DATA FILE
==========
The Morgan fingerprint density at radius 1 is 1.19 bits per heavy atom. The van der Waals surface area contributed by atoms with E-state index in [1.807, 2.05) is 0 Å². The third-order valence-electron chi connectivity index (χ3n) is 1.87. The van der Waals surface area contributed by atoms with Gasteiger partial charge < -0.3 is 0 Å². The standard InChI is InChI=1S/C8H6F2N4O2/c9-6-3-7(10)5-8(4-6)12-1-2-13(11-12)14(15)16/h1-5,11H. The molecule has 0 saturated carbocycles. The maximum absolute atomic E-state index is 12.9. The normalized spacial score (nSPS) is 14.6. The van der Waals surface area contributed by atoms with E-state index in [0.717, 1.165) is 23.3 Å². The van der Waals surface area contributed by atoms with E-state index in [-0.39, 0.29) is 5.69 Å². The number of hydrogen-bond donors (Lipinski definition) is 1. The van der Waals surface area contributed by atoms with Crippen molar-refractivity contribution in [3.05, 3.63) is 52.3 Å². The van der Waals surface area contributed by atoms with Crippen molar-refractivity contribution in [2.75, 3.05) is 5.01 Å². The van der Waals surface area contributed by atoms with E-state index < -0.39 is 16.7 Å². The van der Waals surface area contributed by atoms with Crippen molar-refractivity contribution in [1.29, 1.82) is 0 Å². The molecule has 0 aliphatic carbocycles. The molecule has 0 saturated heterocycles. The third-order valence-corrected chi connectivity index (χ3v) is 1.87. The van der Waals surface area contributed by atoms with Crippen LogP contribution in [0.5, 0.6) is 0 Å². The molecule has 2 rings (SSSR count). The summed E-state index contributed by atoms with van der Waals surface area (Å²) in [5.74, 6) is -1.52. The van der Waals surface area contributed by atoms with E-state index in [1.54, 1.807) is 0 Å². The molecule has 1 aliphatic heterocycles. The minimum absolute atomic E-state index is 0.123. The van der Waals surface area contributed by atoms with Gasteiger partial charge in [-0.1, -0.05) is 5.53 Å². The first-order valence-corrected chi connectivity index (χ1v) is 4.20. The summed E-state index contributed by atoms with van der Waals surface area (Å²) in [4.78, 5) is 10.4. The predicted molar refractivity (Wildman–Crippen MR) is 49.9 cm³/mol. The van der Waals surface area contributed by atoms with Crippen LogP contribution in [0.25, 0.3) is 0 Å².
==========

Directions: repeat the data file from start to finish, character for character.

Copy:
The Morgan fingerprint density at radius 1 is 1.19 bits per heavy atom. The van der Waals surface area contributed by atoms with E-state index in [1.807, 2.05) is 0 Å². The third-order valence-electron chi connectivity index (χ3n) is 1.87. The van der Waals surface area contributed by atoms with Gasteiger partial charge < -0.3 is 0 Å². The standard InChI is InChI=1S/C8H6F2N4O2/c9-6-3-7(10)5-8(4-6)12-1-2-13(11-12)14(15)16/h1-5,11H. The molecule has 0 saturated carbocycles. The maximum absolute atomic E-state index is 12.9. The normalized spacial score (nSPS) is 14.6. The van der Waals surface area contributed by atoms with E-state index in [0.717, 1.165) is 23.3 Å². The van der Waals surface area contributed by atoms with E-state index in [-0.39, 0.29) is 5.69 Å². The number of hydrogen-bond donors (Lipinski definition) is 1. The van der Waals surface area contributed by atoms with Crippen molar-refractivity contribution in [3.05, 3.63) is 52.3 Å². The van der Waals surface area contributed by atoms with Crippen molar-refractivity contribution in [2.75, 3.05) is 5.01 Å². The van der Waals surface area contributed by atoms with E-state index < -0.39 is 16.7 Å². The van der Waals surface area contributed by atoms with Crippen molar-refractivity contribution in [1.29, 1.82) is 0 Å². The molecule has 0 aliphatic carbocycles. The molecule has 0 saturated heterocycles. The third-order valence-corrected chi connectivity index (χ3v) is 1.87. The van der Waals surface area contributed by atoms with Crippen LogP contribution in [0.5, 0.6) is 0 Å². The molecule has 2 rings (SSSR count). The summed E-state index contributed by atoms with van der Waals surface area (Å²) in [5.74, 6) is -1.52. The van der Waals surface area contributed by atoms with E-state index in [1.54, 1.807) is 0 Å². The molecule has 1 aliphatic heterocycles. The minimum absolute atomic E-state index is 0.123. The van der Waals surface area contributed by atoms with Gasteiger partial charge in [-0.1, -0.05) is 5.53 Å². The first-order valence-corrected chi connectivity index (χ1v) is 4.20. The summed E-state index contributed by atoms with van der Waals surface area (Å²) in [4.78, 5) is 10.4. The predicted molar refractivity (Wildman–Crippen MR) is 49.9 cm³/mol. The van der Waals surface area contributed by atoms with Crippen LogP contribution in [0.25, 0.3) is 0 Å².